The model is a 21-meter-long (69-foot-long) locomotive designed to travel at a top speed of 620 kilometres (385 miles) per hour. It has been developed solely by Chinese experts

The team claims that the Chinese version is more lightweight with a simpler structure. It is also cheaper to manufacture and operate. 

The engineers consider the HTS technology more suitable for the futuristic ‘vacuum transportation’, which could see ultra-high-speed maglev trains zipping in vacuum tubes in speeds over 1,000 kilometres (621 miles) per hour.

‘The HTS technology can make the train float without electricity, and it can be moved with just one hand,’ Deng Zigang, a professor from the university, told Xinhua.

Pictures and footage released by Chinese media outlets show the silver-and-black carbon-fibre locomotive pulling into its presentation at Southwest Jiaotong University.

The university also launched an experimental railway track on Wednesday. The line, measuring 541 feet (165 metres) long, will be used to test the prototype and related technologies.

China has the world’s largest high-speed railway network, which measures a staggering 35,000 kilometres (21,747 miles) as of 2019. 

At present, the country’s high-speed passenger trains operate at a maximum speed of 350 kilometres (217 miles) per hour. Residents can travel between Beijing and Shanghai, the nation’s political and financial centres, in 4.5 hours.

The prototype uses high-temperature superconducting (HTS) maglev technology, different from the low-temperature technology used in maglev trains made by Germany and Japan

The prototype uses high-temperature superconducting (HTS) maglev technology, different from the low-temperature technology used in maglev trains made by Germany and Japan

Southwest Jiaotong University also launched an experimental railway track on January 13. The line, measuring 541 feet (165 metres) long, will be used to test the prototype

Engineers consider the HTS technology more suitable for the ‘vacuum transportation’, which could see maglev trains zipping in vacuum tubes at over 1,000 kilometres (621 miles) per hour

Southwest Jiaotong University also launched an experimental railway track at the Wednesday ceremony. The line, measuring 541 feet (165 metres) long, will be used to test the prototype

Southwest Jiaotong University also launched an experimental railway track at the Wednesday ceremony. The line, measuring 541 feet (165 metres) long, will be used to test the prototype

China also has the world’s first commercial maglev system.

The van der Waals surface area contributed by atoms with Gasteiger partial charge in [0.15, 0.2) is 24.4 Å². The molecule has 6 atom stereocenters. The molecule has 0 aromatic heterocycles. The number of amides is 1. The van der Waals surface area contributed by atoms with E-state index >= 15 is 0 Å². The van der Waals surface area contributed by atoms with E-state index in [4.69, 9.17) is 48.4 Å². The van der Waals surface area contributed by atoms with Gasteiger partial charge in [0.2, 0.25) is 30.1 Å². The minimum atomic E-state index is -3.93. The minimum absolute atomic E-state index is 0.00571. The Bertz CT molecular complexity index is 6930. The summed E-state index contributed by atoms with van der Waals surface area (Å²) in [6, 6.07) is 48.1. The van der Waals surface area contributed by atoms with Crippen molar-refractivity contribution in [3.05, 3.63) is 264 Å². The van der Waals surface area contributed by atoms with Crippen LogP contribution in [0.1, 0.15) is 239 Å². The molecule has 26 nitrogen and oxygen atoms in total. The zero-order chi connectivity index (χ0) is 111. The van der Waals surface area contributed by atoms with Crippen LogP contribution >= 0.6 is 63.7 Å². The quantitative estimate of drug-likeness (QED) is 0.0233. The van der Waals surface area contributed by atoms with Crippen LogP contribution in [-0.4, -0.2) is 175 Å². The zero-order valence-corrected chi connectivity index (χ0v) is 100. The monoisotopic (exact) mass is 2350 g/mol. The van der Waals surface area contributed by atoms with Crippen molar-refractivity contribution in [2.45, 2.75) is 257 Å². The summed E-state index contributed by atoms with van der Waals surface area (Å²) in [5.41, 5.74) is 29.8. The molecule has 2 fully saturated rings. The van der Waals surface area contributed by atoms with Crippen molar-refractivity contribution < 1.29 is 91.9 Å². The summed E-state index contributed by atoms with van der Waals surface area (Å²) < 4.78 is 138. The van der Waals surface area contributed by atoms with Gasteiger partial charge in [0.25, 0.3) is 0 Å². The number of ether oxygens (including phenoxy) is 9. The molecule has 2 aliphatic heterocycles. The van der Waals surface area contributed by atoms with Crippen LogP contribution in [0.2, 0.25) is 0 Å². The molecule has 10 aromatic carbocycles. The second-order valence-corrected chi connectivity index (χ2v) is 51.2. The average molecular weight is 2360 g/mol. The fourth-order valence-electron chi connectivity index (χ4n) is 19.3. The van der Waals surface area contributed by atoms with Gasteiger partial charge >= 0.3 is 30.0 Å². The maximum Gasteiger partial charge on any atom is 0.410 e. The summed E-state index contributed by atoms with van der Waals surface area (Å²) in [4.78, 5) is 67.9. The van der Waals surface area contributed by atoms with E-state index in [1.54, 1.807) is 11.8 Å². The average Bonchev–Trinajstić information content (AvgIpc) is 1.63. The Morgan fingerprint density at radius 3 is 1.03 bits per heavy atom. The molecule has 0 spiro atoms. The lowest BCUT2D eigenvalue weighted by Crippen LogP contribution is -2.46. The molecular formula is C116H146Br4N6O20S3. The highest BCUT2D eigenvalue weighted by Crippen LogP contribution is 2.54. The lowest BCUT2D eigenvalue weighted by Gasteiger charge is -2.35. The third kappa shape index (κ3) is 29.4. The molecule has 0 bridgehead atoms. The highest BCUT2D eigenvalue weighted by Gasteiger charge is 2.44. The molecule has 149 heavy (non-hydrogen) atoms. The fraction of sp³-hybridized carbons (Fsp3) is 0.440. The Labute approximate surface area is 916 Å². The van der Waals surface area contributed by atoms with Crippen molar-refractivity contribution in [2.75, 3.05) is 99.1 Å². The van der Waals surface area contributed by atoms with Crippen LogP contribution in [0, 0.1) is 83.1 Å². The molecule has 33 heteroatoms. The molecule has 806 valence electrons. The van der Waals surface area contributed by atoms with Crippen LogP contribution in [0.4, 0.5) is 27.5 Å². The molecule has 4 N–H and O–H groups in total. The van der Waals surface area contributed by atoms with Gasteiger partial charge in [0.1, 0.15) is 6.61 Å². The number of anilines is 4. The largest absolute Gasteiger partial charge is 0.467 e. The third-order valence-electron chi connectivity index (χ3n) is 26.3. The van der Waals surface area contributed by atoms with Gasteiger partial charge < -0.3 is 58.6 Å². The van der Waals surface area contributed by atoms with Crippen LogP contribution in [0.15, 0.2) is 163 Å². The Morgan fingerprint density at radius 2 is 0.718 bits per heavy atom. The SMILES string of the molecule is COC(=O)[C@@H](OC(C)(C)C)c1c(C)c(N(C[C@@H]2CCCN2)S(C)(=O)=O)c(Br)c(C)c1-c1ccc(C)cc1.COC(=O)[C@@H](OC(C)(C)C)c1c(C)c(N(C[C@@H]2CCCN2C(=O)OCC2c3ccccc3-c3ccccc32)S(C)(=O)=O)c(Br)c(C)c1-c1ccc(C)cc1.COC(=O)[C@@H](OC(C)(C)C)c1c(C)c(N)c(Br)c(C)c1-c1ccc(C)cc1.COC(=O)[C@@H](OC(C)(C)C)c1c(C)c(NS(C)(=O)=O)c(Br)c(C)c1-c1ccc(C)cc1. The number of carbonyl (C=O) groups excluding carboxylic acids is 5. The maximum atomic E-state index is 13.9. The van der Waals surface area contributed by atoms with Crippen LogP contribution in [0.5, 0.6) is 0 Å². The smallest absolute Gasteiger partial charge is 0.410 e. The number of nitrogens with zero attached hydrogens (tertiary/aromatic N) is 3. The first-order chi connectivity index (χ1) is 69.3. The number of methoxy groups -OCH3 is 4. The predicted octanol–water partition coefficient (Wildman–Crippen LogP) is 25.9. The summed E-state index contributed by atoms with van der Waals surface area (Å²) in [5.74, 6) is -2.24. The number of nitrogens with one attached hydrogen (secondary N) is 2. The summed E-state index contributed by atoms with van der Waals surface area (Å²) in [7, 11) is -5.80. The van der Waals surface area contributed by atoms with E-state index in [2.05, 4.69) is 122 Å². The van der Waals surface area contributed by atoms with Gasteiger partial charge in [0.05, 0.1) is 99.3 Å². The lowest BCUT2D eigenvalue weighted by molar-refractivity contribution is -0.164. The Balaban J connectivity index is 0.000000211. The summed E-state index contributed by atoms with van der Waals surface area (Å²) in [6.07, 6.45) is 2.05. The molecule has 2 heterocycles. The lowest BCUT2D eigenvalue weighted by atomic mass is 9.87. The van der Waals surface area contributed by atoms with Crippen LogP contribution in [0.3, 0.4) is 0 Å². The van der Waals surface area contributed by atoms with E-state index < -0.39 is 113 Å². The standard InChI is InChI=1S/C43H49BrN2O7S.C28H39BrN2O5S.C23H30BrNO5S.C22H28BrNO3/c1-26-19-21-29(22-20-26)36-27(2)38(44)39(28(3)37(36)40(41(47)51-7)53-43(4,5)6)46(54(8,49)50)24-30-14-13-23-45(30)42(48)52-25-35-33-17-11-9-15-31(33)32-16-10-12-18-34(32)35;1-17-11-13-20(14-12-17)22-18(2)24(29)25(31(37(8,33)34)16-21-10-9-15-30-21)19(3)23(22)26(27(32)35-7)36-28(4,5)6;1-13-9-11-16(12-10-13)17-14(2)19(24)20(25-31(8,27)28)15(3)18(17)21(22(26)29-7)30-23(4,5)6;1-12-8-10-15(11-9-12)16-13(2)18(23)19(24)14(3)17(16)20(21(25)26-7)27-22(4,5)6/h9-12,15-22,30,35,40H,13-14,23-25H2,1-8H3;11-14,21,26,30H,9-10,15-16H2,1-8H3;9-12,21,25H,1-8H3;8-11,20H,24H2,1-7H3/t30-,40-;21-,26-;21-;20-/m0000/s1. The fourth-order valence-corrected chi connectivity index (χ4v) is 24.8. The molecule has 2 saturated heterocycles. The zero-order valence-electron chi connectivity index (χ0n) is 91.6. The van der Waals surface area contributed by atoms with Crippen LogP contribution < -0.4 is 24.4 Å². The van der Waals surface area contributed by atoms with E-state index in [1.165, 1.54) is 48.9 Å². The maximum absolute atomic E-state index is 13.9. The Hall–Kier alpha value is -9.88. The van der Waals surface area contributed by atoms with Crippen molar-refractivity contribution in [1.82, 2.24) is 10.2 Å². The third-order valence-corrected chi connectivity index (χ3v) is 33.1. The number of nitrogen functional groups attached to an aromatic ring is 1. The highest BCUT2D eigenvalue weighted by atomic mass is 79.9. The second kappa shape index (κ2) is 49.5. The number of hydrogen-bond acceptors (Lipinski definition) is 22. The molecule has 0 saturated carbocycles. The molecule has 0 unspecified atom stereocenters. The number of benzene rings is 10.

The 18.6-mile (30-kilometre) stretch, opened in 2002 in Shanghai, connects Shanghai Pudong Airport and the city centre and reportedly cost more than £1billion to build. 

The Shanghai maglev was jointly developed by Shanghai Maglev Transportation Development and a German consortium consisting of Siemens AG, Thyssen Transrapid GMBH and Transrapid International GMBH.

It is the world’s fastest commercial train system, with carriages running up to 431 kilometres (267 miles) per hour.

Japan built the fastest-ever train in the world to date, but has yet to put it into commercial use.

The maglev train, operated by Japan Railways Group, set the world record after reaching 603 kilometres (374 miles) per hour on an experimental track in 2016.

Countries from Japan to Germany are also looking to build maglev networks, although high costs and incompatibility with current track infrastructure remain hurdles to rapid development.   

China has more than two-thirds of the world’s high-speed railways

Passengers board a 'Fuxing' high-speed bullet train on Beijing-Shanghai high-speed railway line before it leaves the Cangnan railway station on November 20, 2017

Passengers board a ‘Fuxing’ high-speed bullet train on Beijing-Shanghai high-speed railway line before it leaves the Cangnan railway station on November 20, 2017 

China has the world’s largest high-speed railway network, which measures a staggering 35,000 kilometres (21,747 miles) as of 2019, according to China Central Television Station.

The distance is more than two-thirds of the world’s total.

The country’s total railway coverage is 139,000 kilometres (86,370 miles), enough to wrap the Earth three times by the equator.

China is investing heavily in the construction of its rail system. 

It plans to spend no less than 2.8 trillion yuan (£307 billion) building no less than 23,000 kilometres (14,291 miles) of new railways between 2016 and 2020, according to a government plan. 

Xinhua News Agency reported that Beijing completed its largest-ever investment in railway construction between 2013 and 2017.

Nearly 30,000 kilometres (18,641 miles) of tracks, more than half of which are high-speed rail, were complete at a total cost of 3.9 trillion yuan (£428 billion). 

The country’s newest high-speed train model is ‘Fuxing’, or ‘Rejuvenation’, which runs at a speed of 350 kilometres (217 miles) an hour.

The model before ‘Fuxing’ is called ‘Hexie’, meaning harmony.





Source link

What do you think?

Avatar of bourbiza

Written by bourbiza

Leave a Reply

Your email address will not be published. Required fields are marked *

GIPHY App Key not set. Please check settings

UK records 96 Covid deaths in highest daily figure since

UK records 96 Covid deaths in highest daily figure since MARCH

EFL ease Derby County transfer embargo allowing the Rams to

EFL ease Derby County transfer embargo allowing the Rams to sign FIVE players